Since the United States Supreme Court struck down mandatory life-without-parole sentences for juvenile offenders in Miller v. Alabama in 2012, most state courts have held that the decision applies to people already serving the banned sentence. Florida’s highest court now joins the supreme courts of Nebraska, New Hampshire, Illinois, Mississippi, Iowa, Massachusetts, Texas, and Wyoming, as well as federal courts across the country, in recognizing that Miller is fully retroactive.
In Falcon v. State, the court applied Florida’s test for retroactivity and concluded that the rule in Miller is a “development of fundamental significance” and therefore must be applied retroactively. The court wrote it would reach the same conclusion under the more widely used test for retroactivity in Teague v. Lane.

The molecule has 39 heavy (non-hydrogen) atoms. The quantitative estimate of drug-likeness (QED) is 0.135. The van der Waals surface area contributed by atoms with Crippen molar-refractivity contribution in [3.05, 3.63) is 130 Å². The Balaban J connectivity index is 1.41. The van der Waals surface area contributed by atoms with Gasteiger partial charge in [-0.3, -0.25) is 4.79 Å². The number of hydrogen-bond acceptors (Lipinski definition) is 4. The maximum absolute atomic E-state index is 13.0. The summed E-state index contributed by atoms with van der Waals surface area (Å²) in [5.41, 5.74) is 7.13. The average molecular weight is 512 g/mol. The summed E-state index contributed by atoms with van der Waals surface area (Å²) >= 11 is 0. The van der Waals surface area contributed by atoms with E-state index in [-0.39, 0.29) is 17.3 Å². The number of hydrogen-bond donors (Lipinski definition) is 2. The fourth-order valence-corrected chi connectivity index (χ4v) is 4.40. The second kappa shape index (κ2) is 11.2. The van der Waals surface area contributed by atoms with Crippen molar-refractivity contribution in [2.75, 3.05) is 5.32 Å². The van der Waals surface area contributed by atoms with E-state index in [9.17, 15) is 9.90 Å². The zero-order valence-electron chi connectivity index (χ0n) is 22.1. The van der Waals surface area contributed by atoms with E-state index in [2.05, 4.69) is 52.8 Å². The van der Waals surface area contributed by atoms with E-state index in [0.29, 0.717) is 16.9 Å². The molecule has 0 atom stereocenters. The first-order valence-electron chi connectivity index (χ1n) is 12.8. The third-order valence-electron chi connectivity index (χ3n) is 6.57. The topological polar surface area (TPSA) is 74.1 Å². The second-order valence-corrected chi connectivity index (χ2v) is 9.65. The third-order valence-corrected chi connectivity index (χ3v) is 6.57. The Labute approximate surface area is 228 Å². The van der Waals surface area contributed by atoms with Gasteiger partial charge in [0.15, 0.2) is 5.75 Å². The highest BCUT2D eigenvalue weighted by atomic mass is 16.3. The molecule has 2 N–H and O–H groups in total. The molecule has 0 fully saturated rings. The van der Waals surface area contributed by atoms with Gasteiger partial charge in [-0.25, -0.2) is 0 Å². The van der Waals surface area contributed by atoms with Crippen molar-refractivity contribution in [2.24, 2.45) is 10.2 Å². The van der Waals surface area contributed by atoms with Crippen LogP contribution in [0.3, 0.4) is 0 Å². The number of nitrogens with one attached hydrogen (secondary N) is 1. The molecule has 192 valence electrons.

“[O]ur conclusion finds support in the recent trend of courts across the country holding that Miller applies retroactively,” the court noted. The Florida Supreme Court reasoned that Miller is retroactive because it “placed beyond the authority of the state the power” to impose mandatory life-without-parole sentences on juveniles.
The unanimous court further observed that the “patent unfairness of depriving indistinguishable juvenile offenders of their liberty for the rest of their lives, based solely on when their cases were decided, weighs heavily in favor of applying” Miller retroactively.